You are correct that your mother’s Tricare eligibility will end when the divorce is final. Tricare will not cover the costs of any medical service she receives after midnight on the day the divorce is final. She and/or her providers, however, may continue to file Tricare claims for medical services received before that time and date. The filing deadline for those claims is one year from the date of the care.

I strongly recommend that you call the DEERS Support Office for official information regarding this matter and confirmation of the information above.The toll-free number is 1-800-538-9552. DEERS can provide official information and guidance about any matter pertaining to Tricare eligibility only. It can’t help with matters concerning Tricare benefits, claims, or payments. Please contact your Regional Tricare Service Center for that information.

Bear in mind that I am not an attorney; while I can tell you what a law or regulation says, I am not qualified to tell you how it applies to a particular person or situation. Only a qualified attorney or official agency can do that.

Can I keep Tricare coverage after divorce from husband?

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I have been married to my husband for 17 years and we are in the process of getting a divorce. He is stationed in another state. I am a veteran too, but I left the military to raise my children. I know the children will be covered after we divorce, but is there anything I can do to keep Tricare coverage for myself?

The information in your letter leads me to think that you will lose your Tricare eligibility if you divorce your husband. For a spouse to retain eligibility after divorce, he or she must have been married to the same military sponsor for at least 20 years during which time the sponsor accrued retirement credits.

You are three years short of that requirement, according to your letter. If that is correct, you will lose your Tricare eligibility at midnight of the day the divorce is final.

You are correct that the Tricare eligibility of your husband’s natural or adopted children will not be affected by the divorce. Their Tricare eligibility can continue until they are 26 years old under proper circumstances established by law.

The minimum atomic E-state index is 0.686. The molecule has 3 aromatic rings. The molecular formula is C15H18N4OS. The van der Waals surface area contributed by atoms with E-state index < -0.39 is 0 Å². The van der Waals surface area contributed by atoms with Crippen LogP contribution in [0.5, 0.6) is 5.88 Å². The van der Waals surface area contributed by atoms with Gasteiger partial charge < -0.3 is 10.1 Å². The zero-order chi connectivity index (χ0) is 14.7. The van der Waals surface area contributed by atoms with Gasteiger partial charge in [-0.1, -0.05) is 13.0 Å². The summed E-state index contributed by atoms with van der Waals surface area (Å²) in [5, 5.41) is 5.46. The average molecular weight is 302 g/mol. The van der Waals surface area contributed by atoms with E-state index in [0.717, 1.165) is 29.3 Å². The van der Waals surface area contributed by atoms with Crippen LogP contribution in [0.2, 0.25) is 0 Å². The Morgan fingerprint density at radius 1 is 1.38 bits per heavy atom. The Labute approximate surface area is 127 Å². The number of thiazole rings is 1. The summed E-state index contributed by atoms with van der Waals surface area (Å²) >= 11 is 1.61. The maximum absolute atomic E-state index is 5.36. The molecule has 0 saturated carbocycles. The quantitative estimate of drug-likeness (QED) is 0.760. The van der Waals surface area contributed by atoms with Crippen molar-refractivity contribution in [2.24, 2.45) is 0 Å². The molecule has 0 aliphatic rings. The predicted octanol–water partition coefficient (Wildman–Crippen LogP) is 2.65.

Please call the DEERS Support Office, toll-free, for official information and guidance regarding all matters of Tricare eligibility. Your lawyer can also call that office. The toll-free number is 1-800-538-9552.

Does daughter stay eligible if she gets married?

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Q. I’m a disabled veteran and both my children are currently covered by my Tricare. My daughter thinks that if she gets married, she will still be able to use my Tricare until she’s 26. I don’t think that’s correct. Who’s right?

You are. Under both Tricare’s original 1966 legislation (as amended) and the new law extending children’s eligibility under the parents’ insurance, children lose Tricare eligibility if they marry.

Remember that Tricare eligibility is established by federal law; Tricare does not have the authority to determine whether a given individual meets all the legal criteria for Tricare eligibility. Only the services have that authority by law.

To confirm that with an official source, please contact the DEERS Support Office, toll-free, at 1-800-538-9552.

Why am I no longer covered by father’s Tricare?